How e-hailing services like Grab completely decimated the taxi business.
Say let’s hail a taxi to anyone these days and most likely they’ll look quizzically at you and say: Do you mean Grab? Having exploded in popularity and demand over the last couple of years, it has come to a point that the largest e-hailing service in the region, Grab, has become synonymous with the term ‘taxi’.
The takeover of the taxi industry by these (at the time new fangled) ride-sharing/e-hailing apps on smartphones has been swift and all encompassing. To the extent of even the red-and-white taxis you see running around will also be using some sort of e-hailing app.
While many of us today enjoy these new conveniences that are made possible by the march of technology, not many of us has actually stopped to think how Grab and the like has revolutionised the way many of us travel nowadays. Especially considering that taxis were providing roughly the same service as what Grab is offering for the longest of time.
It is a fair assessment that the services provided by these e-hailing applications are better than what taxis offered, hence nearly all of their customer base jumped ship the first sign they could. However, for the sake of posterity, it is still worth diving deeper into what were the factors that contributed the demise of the taxi service. Not just in Malaysia, but for the majority of the world.
Starting with perhaps the most obvious one, and that is the (overgeneralised but mostly true) fact that taxis were quite frankly a terrible mode of transport. The taxi drivers were consistently sly, loud and rude. The taxis themselves too were usually old, crusty and not very well maintained. It was generally an unpleasant service to use for the vast majority of time, and for a vast majority of the population.
All this unpleasantness though usually begins before even getting into the taxi. That is because, as it happens, even hailing a cab is a near impossible task in itself in many a situation. What more is that even once a taxi is successfully flagged down, the taxi driver might still have the gall to reject to take you to your desired destination. Oh its too far they say, too out of the way of their usual route.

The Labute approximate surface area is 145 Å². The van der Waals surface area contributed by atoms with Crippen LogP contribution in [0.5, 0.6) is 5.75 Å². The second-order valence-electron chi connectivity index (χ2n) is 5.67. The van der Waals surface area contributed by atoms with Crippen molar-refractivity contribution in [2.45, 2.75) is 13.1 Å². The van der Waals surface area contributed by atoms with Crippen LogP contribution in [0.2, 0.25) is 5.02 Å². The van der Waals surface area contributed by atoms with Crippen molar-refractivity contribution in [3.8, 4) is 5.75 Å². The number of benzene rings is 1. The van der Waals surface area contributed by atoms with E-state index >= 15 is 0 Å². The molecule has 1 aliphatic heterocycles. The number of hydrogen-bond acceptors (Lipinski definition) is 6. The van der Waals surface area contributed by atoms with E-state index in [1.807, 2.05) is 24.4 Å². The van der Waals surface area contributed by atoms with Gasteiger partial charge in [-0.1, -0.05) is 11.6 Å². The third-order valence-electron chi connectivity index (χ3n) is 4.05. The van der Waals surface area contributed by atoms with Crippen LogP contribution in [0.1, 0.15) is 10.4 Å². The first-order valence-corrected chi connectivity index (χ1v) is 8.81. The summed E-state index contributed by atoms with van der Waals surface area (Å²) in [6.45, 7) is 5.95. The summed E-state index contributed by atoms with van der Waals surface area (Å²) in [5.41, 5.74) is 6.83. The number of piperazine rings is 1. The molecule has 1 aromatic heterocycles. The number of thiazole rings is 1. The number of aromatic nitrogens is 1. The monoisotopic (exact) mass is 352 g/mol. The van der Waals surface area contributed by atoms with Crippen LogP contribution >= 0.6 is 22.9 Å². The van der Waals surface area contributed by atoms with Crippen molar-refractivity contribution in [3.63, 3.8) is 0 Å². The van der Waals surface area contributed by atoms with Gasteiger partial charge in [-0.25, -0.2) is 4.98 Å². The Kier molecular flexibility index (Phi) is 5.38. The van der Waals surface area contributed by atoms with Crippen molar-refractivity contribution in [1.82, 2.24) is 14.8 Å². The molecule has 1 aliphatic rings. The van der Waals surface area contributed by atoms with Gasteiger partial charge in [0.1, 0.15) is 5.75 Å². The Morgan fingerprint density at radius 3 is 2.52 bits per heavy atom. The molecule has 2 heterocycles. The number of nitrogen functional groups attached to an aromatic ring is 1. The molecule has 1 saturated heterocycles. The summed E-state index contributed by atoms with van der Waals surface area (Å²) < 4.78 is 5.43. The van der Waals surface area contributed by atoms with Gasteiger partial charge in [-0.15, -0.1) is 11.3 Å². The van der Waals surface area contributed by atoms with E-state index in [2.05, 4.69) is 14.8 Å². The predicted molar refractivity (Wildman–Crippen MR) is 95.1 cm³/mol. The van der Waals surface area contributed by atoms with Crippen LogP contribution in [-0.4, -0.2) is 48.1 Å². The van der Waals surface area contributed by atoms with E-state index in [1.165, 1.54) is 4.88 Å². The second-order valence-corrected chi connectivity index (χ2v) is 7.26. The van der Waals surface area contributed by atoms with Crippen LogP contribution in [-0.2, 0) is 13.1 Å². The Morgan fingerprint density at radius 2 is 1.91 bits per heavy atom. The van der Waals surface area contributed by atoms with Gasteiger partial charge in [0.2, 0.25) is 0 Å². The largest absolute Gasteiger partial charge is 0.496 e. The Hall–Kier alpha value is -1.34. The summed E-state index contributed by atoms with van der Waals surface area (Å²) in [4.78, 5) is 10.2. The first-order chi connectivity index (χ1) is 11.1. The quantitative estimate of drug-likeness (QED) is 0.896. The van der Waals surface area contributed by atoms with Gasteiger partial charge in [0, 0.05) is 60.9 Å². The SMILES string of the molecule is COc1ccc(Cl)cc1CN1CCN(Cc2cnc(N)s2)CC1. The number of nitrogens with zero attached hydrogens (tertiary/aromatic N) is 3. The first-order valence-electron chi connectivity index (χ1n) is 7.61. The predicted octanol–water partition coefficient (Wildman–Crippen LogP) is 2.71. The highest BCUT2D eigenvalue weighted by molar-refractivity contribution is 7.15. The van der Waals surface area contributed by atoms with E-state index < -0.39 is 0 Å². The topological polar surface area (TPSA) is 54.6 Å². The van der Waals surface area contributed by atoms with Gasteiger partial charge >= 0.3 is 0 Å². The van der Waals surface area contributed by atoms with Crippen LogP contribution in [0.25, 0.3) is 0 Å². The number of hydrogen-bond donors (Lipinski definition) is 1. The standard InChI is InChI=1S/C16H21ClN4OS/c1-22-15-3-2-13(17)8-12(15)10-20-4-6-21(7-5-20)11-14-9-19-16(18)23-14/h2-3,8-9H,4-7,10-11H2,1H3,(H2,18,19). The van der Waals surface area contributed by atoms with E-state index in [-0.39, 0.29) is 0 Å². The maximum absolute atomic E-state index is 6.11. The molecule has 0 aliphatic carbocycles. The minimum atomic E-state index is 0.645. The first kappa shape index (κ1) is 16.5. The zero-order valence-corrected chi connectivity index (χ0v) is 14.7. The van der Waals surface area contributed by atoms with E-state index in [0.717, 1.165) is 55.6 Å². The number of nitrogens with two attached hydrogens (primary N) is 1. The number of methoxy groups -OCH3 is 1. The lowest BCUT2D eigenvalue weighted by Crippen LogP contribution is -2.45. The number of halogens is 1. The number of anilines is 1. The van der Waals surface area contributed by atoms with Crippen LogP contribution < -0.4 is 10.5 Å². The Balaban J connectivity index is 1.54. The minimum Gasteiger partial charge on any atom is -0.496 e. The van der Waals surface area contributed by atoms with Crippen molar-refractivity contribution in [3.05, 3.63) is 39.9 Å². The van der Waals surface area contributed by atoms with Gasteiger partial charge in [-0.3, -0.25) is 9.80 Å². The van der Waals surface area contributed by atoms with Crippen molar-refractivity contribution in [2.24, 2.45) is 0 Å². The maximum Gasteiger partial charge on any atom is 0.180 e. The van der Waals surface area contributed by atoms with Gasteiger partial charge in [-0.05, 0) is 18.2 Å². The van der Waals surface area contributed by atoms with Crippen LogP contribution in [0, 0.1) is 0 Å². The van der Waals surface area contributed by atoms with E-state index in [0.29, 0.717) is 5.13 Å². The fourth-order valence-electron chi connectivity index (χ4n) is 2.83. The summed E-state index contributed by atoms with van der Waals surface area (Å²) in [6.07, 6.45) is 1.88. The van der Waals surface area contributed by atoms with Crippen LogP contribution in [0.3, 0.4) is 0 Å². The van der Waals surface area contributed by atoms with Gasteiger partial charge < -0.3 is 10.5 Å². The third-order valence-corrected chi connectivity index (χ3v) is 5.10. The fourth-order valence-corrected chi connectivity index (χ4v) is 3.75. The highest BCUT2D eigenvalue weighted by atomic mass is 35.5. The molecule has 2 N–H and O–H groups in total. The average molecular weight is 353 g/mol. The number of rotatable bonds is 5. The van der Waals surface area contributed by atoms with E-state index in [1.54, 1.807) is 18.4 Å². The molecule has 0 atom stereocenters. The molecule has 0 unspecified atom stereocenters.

Contrastingly, a Grab can be hailed at any time and from any place, as long as you have internet connection that is. Thereby eliminating the hassle (and bias) involved with getting a cab in the first place. The only inconvenience is having to hunt down the driver. But even then, GPS and communication with the driver through the app makes it a simple enough task to eventually find one’s ride.
Sticking with the GPS, nowadays one can just sit back in the Grab as Google Maps or Waze does the navigating on your behalf. Taking you to where you want to go, and usually through the fastest route. A total opposite to the days past where both you and the taxi driver will be driving around aimlessly if both of you didn’t know the way to the destination. And just to add to the frustration, you’re being charged for this ‘privilege’ of getting lost.
Speaking of money, with the fare price known before booking on the app, haggling with the taxi driver at the side of the road has now been relegated to the history books, as is the suspense of having to watch a meter slowly tick up. The feeling of being ripped-off has also eliminated thanks to the flat-rate fare pricing utilised by e-hailing.